"Wedding Album" - I shall now wander off to YouTube and find some tracks.

My favourite of his, is A Song for You.

I have read you latest comment from yesterday's post and taken not of that name. Thank you!

LB said...

Thank you, Twilight.:) I suppose if enough customers request particular brands of ethically-produced chocolate (like Taza), the more likely businesses are to carry them.

My husband and I enjoyed our first taste of stone-ground Taza after purchasing it from a small, independently-owned book store in our area. It was the only chocolate they carried.:)

"A Song For You" is beautiful, forgot it was written by Leon Russell. Amazing how many other artists have sung it:

mike (again) said...

LB - The next time I win the lottery, I'll purchase some Taza chocolate. You have expensive taste, girl...LOL!

Give the Askinosie brand a try, if you can find it. I've read a couple of stories about it...burned-out lawyer with a dream. Oprah highly endorses him. I doubt that I'll ever try it, so be our reviewer, LB!

mike (again) said...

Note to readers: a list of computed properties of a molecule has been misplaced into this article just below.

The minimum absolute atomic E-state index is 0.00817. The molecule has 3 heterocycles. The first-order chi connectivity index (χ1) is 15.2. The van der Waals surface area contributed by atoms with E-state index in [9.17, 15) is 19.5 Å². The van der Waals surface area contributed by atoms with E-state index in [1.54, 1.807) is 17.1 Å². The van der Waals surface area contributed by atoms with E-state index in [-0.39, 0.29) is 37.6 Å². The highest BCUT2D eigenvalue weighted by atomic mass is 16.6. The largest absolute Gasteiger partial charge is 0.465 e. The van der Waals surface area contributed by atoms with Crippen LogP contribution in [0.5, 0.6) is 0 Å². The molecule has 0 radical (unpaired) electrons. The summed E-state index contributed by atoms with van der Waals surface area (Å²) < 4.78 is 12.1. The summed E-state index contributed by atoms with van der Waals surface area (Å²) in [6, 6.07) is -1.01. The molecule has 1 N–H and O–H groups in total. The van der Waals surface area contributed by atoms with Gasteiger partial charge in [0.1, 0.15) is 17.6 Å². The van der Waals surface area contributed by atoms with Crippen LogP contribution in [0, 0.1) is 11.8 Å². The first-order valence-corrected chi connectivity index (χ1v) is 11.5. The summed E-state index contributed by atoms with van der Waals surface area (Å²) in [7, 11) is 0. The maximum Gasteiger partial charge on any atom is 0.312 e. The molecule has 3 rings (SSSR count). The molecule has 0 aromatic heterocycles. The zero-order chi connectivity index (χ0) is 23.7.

WOW...old home week for me, Twilight, after seeing "The Paradise" again after such a long interlude. I wish that I'd seen episode 1...a lot didn't make sense, but I ran with it best I could. After the first ten minutes, I got into the flow.

Wiki says episode 1 was:
"It's one year later. Lord Glendenning has died, The Paradise is up for sale, Denise is still at the department store, and disgraced Moray is working in Paris. Katherine has a new husband, Tom Weston (Ben Daniels). Katherine recalls Moray to save The Paradise, though her husband doubts her motives."

You offered to fill-in. Is there anything extra I should know from episode 1?

Twilight said...

mike (again) ~ The store was failing and a buyer wanted to take it over.

Moray brought back all kinds of finery and Chinoiserie from Paris to give it a gee-up, which seemed to work.

Katherine seems to have made peace with Denise (for now). An employee, in the pay of the would-be buyer, sabotaged the store room where much of the new Parisien stock was kept and caused a flood. That was sorted quite quickly and they afterwards decided not to sell, but to allow Moray to try to make it profitable.